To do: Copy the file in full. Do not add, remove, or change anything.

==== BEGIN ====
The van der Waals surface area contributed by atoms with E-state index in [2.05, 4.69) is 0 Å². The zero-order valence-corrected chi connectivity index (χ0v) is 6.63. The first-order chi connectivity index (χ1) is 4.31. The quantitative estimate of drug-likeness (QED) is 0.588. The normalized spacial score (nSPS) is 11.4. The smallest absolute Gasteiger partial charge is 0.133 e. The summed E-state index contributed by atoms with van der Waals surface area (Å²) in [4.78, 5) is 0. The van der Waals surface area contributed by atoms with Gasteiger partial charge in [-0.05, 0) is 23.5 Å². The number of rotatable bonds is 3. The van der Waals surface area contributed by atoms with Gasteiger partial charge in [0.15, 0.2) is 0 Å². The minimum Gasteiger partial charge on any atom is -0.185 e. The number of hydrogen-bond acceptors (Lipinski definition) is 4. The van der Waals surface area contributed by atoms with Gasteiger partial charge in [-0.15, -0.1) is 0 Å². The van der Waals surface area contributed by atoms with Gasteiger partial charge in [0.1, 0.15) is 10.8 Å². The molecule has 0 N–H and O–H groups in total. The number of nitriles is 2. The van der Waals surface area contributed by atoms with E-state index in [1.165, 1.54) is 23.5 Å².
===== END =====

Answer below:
The van der Waals surface area contributed by atoms with E-state index in [2.05, 4.69) is 0 Å². The zero-order valence-corrected chi connectivity index (χ0v) is 6.63. The first-order chi connectivity index (χ1) is 4.31. The quantitative estimate of drug-likeness (QED) is 0.588. The normalized spacial score (nSPS) is 11.4. The smallest absolute Gasteiger partial charge is 0.133 e. The summed E-state index contributed by atoms with van der Waals surface area (Å²) in [4.78, 5) is 0. The van der Waals surface area contributed by atoms with Gasteiger partial charge in [-0.05, 0) is 23.5 Å². The number of rotatable bonds is 3. The van der Waals surface area contributed by atoms with Gasteiger partial charge in [0.15, 0.2) is 0 Å². The minimum Gasteiger partial charge on any atom is -0.185 e. The number of hydrogen-bond acceptors (Lipinski definition) is 4. The van der Waals surface area contributed by atoms with Gasteiger partial charge in [-0.15, -0.1) is 0 Å². The van der Waals surface area contributed by atoms with Gasteiger partial charge in [0.1, 0.15) is 10.8 Å². The molecule has 0 N–H and O–H groups in total. The number of nitriles is 2. The van der Waals surface area contributed by atoms with E-state index in [1.165, 1.54) is 23.5 Å².